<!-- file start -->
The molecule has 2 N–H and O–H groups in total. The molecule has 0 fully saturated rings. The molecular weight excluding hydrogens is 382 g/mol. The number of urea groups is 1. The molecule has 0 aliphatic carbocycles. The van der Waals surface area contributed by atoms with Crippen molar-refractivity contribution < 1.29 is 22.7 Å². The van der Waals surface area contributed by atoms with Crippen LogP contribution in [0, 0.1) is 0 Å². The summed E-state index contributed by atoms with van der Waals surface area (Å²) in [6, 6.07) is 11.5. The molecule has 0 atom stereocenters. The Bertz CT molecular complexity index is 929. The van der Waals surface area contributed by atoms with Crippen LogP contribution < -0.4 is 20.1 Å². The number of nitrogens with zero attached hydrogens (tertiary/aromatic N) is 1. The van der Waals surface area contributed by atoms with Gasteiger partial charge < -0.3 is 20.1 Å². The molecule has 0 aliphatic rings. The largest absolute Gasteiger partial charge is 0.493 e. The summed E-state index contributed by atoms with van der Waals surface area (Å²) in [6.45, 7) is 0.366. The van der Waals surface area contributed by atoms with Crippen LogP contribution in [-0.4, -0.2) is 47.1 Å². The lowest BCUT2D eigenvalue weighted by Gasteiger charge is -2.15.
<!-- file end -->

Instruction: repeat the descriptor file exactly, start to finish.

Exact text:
The molecule has 2 N–H and O–H groups in total. The molecule has 0 fully saturated rings. The molecular weight excluding hydrogens is 382 g/mol. The number of urea groups is 1. The molecule has 0 aliphatic carbocycles. The van der Waals surface area contributed by atoms with Crippen molar-refractivity contribution < 1.29 is 22.7 Å². The van der Waals surface area contributed by atoms with Crippen LogP contribution in [0, 0.1) is 0 Å². The summed E-state index contributed by atoms with van der Waals surface area (Å²) in [6, 6.07) is 11.5. The molecule has 0 atom stereocenters. The Bertz CT molecular complexity index is 929. The van der Waals surface area contributed by atoms with Crippen LogP contribution < -0.4 is 20.1 Å². The number of nitrogens with zero attached hydrogens (tertiary/aromatic N) is 1. The van der Waals surface area contributed by atoms with Gasteiger partial charge < -0.3 is 20.1 Å². The molecule has 0 aliphatic rings. The largest absolute Gasteiger partial charge is 0.493 e. The summed E-state index contributed by atoms with van der Waals surface area (Å²) in [6.45, 7) is 0.366. The van der Waals surface area contributed by atoms with Crippen LogP contribution in [-0.4, -0.2) is 47.1 Å². The lowest BCUT2D eigenvalue weighted by Gasteiger charge is -2.15.